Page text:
6 ways to save on continuing education

Tanabe adds that adults attending schools that don't accept life-experience credit may be able to opt out of a few introductory courses by passing placement tests. If the school doesn't offer its own placement testing, working adults can save money by scoring well o standardized advanced placement, College Level Examination Program or the SAT Subject Tests, all of which are available through the not-for-profit College Board. Many universities nationally accept them.

3. Passing the buck 

Tuition bills from Johns Hopkins University, one of the most prestigious and expensive schools in the nation, don't intimidate Alison Cieszynski. A senior consultant at the McLean, Va.-based management consulting firm Booz Allen Hamilton, Cieszynski let her company pick up half of the tab when she decided to return to school for her master’s in business.

"Booz Allen has a partnership with Johns Hopkins, so they not only paid for about $5,000 of my tuition per year, they also locked us in at the tuition rate we started with," Cieszynski says. "I paid the same amount per credit for the entire two-and-a-half years I attended. My costs didn't go up, while the rest of the world's did."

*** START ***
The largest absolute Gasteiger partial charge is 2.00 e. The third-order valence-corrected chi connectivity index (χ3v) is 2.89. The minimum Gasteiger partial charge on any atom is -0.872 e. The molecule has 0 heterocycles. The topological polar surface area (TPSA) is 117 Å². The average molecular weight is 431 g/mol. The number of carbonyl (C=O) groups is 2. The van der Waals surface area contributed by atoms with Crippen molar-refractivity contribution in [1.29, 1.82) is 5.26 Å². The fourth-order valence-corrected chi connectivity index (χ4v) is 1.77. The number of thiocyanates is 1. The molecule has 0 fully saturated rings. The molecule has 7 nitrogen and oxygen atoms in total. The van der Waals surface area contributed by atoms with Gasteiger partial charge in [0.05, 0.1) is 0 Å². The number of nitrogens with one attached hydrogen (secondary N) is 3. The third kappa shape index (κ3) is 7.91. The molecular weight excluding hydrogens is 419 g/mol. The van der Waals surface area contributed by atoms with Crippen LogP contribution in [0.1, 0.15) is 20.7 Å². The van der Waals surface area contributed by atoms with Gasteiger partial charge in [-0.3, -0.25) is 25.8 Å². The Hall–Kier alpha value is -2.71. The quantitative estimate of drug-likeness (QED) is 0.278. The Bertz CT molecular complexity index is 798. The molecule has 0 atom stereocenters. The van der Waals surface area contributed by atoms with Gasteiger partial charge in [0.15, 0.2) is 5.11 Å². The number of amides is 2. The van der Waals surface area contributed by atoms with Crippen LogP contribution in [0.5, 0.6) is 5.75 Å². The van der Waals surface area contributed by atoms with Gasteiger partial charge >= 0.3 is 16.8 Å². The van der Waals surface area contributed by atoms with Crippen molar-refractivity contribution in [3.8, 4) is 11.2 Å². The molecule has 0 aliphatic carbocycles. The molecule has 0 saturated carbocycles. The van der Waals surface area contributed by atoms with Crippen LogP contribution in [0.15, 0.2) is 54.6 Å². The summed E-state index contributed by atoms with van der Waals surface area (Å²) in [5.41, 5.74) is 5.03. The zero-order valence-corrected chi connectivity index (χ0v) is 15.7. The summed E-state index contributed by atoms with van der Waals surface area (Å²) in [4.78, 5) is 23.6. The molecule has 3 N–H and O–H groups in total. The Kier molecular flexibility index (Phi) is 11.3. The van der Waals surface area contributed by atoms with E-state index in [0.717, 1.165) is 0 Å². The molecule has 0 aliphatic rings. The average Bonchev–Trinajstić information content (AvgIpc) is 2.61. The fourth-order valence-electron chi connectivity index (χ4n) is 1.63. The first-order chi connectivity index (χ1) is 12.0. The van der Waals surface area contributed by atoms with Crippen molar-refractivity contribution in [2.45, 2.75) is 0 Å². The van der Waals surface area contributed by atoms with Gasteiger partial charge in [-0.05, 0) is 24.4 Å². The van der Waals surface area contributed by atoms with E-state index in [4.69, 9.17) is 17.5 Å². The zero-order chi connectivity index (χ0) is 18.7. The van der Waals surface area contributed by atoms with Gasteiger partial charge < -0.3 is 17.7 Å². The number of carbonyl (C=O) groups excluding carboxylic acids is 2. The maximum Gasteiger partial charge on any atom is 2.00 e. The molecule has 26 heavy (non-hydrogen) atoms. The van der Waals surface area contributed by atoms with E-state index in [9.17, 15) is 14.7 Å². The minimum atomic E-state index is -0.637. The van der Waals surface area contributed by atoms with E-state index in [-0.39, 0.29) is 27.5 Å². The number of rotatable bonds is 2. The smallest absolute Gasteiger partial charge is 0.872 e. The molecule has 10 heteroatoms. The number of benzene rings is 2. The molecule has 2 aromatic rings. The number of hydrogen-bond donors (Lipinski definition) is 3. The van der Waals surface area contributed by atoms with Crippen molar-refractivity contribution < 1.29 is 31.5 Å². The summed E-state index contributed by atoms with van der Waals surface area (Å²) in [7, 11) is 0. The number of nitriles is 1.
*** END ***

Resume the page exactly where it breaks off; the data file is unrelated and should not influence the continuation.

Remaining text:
Cieszynski estimates that she saved about $12,000 on her degree thanks to company-sponsored tuition, money she never would have received as a traditional college student.

The book "FastWeb College Gold: The Step-By-Step Guide to Paying for College" reports that 85 percent of large and mid-sized companies nationwide offer some form of employer education assistance.

Tuition reimbursement programs typically require workers to pursue degrees directly related to their current position as well as to stay with the company for a certain period of time after receiving aid. But employer-based educational assistance is one of the simplest ways for older students to get free college cash.


4. Don't forget the discounts 

In states like Virginia, Illinois, Florida, Alaska and Connecticut, being over the hill can also mean being over big tuition bills. That's because those states offer tuition waivers to senior citizens ages 60 to 65 (depending on the state) and older who attend in-state public colleges and universities.

Senior students who live in a state without a waiver may be able to get around paying tuition if they apply to the right schools. While a handful of four-year institutions, such as Purdue University in West Lafayette, Ind., and the College of William and Mary in Williamsburg, Va., offer partial tuition waivers to seniors, the programs are available more broadly on the community-college level.

In addition to offering discounts ranging from 50 percent to 100 percent of the cost of tuition, many two-year institutions also offer low-cost credit and noncredit classes designed for senior students only.

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